As the film develops it seems to be more of a theoretical nightmare than a realistic depiction of the criminal justice system. With that said, it does give a feeling of a highly structured but still dysfunctional and nightmarish world. An extremely intrusive and overbearing police force violates his privacy in the first scene of the movie which invokes a sense of unacceptable oppression. From there the film seems to unveil a system whose dysfunction seems intentional. It becomes clear that the depicted justice system is designed to keep the accused in an oppressed and controlled position by creating requirements that cannot be adequately satisfied. A specific example is when the inspector gives Joseph notice to appear in court but does not specify the room number. This results in Joseph being over an hour late as he searched the large building for the correct room. As Joseph mentions several times during the film he feels guilty but does not know why he feels that way. It seems clear that the depicted system is designed to ensure that the accused will constantly feel that sense of confused guilt. This sense of confused guilt and hopelessness gives the film a feeling of anxiety as the guilt cannot be remedied. Toward the end of the film, however, Joseph adopts a careless and apathetic attitude toward his predicament as he realizes how ridiculous it is. Joseph’s shifted attitude does little to alleviate the sense of anxiety as it seems like a coping mechanism for the obvious hopelessness of his situation.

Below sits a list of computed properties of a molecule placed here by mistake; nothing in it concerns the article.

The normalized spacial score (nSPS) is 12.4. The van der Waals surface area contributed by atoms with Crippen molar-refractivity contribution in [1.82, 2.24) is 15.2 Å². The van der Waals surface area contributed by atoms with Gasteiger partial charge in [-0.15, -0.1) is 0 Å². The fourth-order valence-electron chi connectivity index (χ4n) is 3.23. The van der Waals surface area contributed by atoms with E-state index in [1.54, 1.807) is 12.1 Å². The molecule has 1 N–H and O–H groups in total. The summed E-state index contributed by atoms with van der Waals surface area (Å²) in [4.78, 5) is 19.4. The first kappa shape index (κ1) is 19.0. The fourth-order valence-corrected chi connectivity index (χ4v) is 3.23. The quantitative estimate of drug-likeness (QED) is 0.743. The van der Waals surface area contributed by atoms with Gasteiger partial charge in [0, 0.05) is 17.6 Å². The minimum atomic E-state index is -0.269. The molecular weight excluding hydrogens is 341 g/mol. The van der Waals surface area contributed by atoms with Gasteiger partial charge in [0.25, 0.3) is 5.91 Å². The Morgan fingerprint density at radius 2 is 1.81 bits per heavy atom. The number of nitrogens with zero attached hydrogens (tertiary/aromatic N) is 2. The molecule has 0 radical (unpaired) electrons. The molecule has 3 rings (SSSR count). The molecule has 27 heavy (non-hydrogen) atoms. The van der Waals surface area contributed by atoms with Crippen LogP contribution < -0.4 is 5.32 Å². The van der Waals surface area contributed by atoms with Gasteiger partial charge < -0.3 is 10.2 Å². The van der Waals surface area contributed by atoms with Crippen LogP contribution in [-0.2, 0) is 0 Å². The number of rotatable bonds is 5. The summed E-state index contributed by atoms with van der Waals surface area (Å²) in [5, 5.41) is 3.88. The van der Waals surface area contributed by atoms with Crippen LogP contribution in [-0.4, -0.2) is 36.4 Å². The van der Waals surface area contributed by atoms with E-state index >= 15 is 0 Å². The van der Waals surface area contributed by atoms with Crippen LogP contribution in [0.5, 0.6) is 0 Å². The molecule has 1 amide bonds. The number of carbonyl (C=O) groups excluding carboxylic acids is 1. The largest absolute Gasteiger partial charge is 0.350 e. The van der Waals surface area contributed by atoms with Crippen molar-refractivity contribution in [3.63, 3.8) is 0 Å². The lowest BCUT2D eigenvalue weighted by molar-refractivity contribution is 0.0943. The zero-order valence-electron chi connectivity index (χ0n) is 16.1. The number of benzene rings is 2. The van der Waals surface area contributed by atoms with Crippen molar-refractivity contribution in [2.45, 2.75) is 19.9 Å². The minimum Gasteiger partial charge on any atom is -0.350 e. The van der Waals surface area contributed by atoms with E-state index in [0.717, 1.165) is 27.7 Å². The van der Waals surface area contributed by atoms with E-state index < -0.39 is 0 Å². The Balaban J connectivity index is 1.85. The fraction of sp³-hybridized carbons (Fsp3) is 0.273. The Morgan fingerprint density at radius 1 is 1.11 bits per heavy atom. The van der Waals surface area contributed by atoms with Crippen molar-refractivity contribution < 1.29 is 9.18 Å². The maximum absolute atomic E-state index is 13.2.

With Post-Structuralism having formed from criticisms of structuralism, The Trial seems to relate with its own critical perspective on the criminal justice system structure that is depicted in the film. While that justice system was intended to be used to interpret and carry out the law it is failing to do so as it was probably intended. This is likely the result of the misinterpretation of the legal structure that post-structuralists would focus on. While the courts, judges, and law enforcement exist they are being interpreted in a different way than many would expect and therefore the actual function of that system is very different from what would be expected. A specific example from the film of the justice system’s deviance from the law could be found in the scene where Joseph is in the courtroom while it is empty after his hearing. He finds some old books on a shelf that he is warned not to touch. These dusty neglected books are found to be containing The Law. The film makes it apparent that the books that one would assume would be deferred to very frequently in a court room are instead forgotten. Therefore the point is made that the structure of the justice system is being used in a way that deviates from what its architects probably intended and instead use that system to expand and protect the power and influence of the individuals operating the system.